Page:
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Chikuma Primers Kodomotachi ni Kataru – Nicchu Nisen-nen-shi (Two Thousand Years of Sino-Japanese History for Children)


288 pages, paperback pocket edition




March 05, 2020



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Kodomotachi ni Kataru – Nicchu Nisen-nen-shi

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This book is based on a series of five lectures I gave as part of courses for adults called “Chikuma University” and sponsored by the publishing house Chikuma Shobō. These lectures were aimed mainly at high school students, but school teachers and the general public also attended. Recordings of the lectures were transcribed, and they were then considerably revised by changing the order of the topics discussed, touching up the contents, and so on.
The history of Japan has always been under the overwhelming influence of its neighbour China, a global power. The benefits of Chinese civilization can be traced back several thousand years to the introduction of the cultivation of rice, but the first diplomatic relations between the two countries occurred when the king of Nakoku in Japan sent tribute to the Later Han dynasty in A.D. 57. The present book tells in concrete detail the story of the many vicissitudes in the history of relations between Japan and China since then over the course of two thousand years.
Every year, the exam on Japanese history set by the National Center for University Entrance Examinations includes questions dealing with Japan’s relations with China and Korea. This trend has become noticeable since the start of the twenty-first century, and it reflects revisions of the official guidelines for school teaching and corresponding changes in the contents of textbooks. Moves to understand the history of Japan within East Asia as a whole, rather than describing Japanese history only within the confines of the Japanese archipelago, or the current Japanese state, have come to be shared by academic circles. The teaching of Japanese history at high school has changed considerably from when I was studying at high school about forty years ago. This book enumerates and describes things that I would like not only “children” but also “adults” to know. Even some of my colleagues at the University of Tokyo have in fact commented that it includes much that they did not know.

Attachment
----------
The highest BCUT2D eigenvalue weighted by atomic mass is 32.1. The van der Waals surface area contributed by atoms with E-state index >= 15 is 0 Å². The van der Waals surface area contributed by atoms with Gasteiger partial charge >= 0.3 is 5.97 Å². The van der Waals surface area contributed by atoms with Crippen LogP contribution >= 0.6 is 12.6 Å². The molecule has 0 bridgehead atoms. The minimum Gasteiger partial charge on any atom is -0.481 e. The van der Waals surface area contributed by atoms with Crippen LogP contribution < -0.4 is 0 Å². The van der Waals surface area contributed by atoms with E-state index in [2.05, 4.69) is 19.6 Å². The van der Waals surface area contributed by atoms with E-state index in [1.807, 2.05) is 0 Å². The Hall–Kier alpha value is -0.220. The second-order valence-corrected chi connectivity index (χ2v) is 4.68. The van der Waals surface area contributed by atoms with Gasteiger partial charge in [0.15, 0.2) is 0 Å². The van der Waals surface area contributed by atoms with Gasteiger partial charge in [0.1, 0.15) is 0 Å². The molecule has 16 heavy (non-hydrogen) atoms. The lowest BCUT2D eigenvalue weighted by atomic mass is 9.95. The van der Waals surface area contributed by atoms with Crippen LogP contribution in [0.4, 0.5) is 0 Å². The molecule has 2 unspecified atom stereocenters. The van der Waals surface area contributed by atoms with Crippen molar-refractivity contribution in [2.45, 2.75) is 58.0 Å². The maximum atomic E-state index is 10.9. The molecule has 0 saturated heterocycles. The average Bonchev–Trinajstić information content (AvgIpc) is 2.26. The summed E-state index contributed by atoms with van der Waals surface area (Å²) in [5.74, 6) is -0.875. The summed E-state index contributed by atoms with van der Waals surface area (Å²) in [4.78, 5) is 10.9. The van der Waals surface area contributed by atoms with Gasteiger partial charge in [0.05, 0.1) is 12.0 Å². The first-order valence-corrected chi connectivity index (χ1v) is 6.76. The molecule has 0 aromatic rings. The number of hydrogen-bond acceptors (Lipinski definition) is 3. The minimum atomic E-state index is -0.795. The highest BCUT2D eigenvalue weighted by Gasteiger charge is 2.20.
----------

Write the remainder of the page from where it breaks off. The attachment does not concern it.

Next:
For example, everyone knows about the land of Yamatai, the five kings of Wa (Japan), and Japanese embassies to Sui and Tang China. But it is not generally understood that the so-called “tally trade” with China during the medieval period involved in fact tribute missions or embassies to Ming China. In connection with the early modern period, the term “maritime prohibitions” is preferable to “national seclusion,” for although Japanese were not permitted to travel to China, the continuing assimilation of contemporary Chinese culture through imported goods had an influence on Japan’s traditional culture. During the “unfortunate history” of modern times, changes in perceptions of China in the nineteenth century (from yearning to contempt) had a considerable effect on the Japanese psychologically.
Currently, political and diplomatic relations between Japan and China cannot be described as satisfactory, and national sentiment towards China is not very good. But during the past two thousand years periods when relations between the two countries were amicable have in fact been rare. However, the cultural influence that Japan has received from China, even in times when there were no diplomatic relations between them or they were at war with each other, has been enormous and its benefits have been immeasurable. This book was not written with the aim of preachifying about how the two countries should get along with each other, but rather in order to apprise readers firstly of the historical facts.


(Written by KOJIMA Tsuyoshi, Professor, Graduate School of Humanities and Sociology / 2020)

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